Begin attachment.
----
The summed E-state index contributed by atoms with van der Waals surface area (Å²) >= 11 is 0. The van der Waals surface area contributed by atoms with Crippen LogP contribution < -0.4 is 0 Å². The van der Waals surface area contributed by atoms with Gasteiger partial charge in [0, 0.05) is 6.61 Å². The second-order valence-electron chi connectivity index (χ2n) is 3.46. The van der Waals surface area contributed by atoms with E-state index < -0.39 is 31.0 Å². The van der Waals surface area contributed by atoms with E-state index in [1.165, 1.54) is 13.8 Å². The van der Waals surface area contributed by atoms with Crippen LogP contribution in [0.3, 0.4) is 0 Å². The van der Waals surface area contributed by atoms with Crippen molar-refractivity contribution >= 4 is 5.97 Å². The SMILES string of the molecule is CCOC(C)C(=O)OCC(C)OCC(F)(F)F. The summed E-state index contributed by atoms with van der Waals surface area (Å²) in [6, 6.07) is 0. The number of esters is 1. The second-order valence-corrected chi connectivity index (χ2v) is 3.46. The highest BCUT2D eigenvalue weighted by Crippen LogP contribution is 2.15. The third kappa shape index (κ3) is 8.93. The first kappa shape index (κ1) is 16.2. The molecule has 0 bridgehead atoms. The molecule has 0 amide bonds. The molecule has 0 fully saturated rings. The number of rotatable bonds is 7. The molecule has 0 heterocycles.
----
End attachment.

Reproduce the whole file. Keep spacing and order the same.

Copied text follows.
The summed E-state index contributed by atoms with van der Waals surface area (Å²) >= 11 is 0. The van der Waals surface area contributed by atoms with Crippen LogP contribution < -0.4 is 0 Å². The van der Waals surface area contributed by atoms with Gasteiger partial charge in [0, 0.05) is 6.61 Å². The second-order valence-electron chi connectivity index (χ2n) is 3.46. The van der Waals surface area contributed by atoms with E-state index < -0.39 is 31.0 Å². The van der Waals surface area contributed by atoms with E-state index in [1.165, 1.54) is 13.8 Å². The van der Waals surface area contributed by atoms with Crippen LogP contribution in [0.3, 0.4) is 0 Å². The van der Waals surface area contributed by atoms with Crippen molar-refractivity contribution >= 4 is 5.97 Å². The SMILES string of the molecule is CCOC(C)C(=O)OCC(C)OCC(F)(F)F. The summed E-state index contributed by atoms with van der Waals surface area (Å²) in [6, 6.07) is 0. The number of esters is 1. The second-order valence-corrected chi connectivity index (χ2v) is 3.46. The highest BCUT2D eigenvalue weighted by Crippen LogP contribution is 2.15. The third kappa shape index (κ3) is 8.93. The first kappa shape index (κ1) is 16.2. The molecule has 0 bridgehead atoms. The molecule has 0 amide bonds. The molecule has 0 fully saturated rings. The number of rotatable bonds is 7. The molecule has 0 heterocycles.